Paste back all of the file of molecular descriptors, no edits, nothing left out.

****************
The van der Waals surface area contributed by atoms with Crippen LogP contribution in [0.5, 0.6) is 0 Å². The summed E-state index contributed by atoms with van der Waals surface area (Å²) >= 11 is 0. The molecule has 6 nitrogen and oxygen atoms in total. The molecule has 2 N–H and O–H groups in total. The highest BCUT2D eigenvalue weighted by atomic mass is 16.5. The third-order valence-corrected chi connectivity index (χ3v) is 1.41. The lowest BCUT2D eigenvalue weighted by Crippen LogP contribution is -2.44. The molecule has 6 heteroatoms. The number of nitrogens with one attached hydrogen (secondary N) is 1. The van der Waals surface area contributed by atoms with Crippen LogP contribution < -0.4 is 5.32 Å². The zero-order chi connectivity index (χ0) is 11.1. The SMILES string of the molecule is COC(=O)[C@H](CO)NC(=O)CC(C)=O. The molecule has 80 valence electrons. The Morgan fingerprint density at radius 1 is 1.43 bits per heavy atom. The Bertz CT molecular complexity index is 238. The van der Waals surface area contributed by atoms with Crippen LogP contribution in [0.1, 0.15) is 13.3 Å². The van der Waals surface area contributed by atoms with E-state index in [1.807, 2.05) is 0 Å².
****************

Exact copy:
The van der Waals surface area contributed by atoms with Crippen LogP contribution in [0.5, 0.6) is 0 Å². The summed E-state index contributed by atoms with van der Waals surface area (Å²) >= 11 is 0. The molecule has 6 nitrogen and oxygen atoms in total. The molecule has 2 N–H and O–H groups in total. The highest BCUT2D eigenvalue weighted by atomic mass is 16.5. The third-order valence-corrected chi connectivity index (χ3v) is 1.41. The lowest BCUT2D eigenvalue weighted by Crippen LogP contribution is -2.44. The molecule has 6 heteroatoms. The number of nitrogens with one attached hydrogen (secondary N) is 1. The van der Waals surface area contributed by atoms with Crippen LogP contribution < -0.4 is 5.32 Å². The zero-order chi connectivity index (χ0) is 11.1. The SMILES string of the molecule is COC(=O)[C@H](CO)NC(=O)CC(C)=O. The molecule has 80 valence electrons. The Morgan fingerprint density at radius 1 is 1.43 bits per heavy atom. The Bertz CT molecular complexity index is 238. The van der Waals surface area contributed by atoms with Crippen LogP contribution in [0.1, 0.15) is 13.3 Å². The van der Waals surface area contributed by atoms with E-state index in [1.807, 2.05) is 0 Å².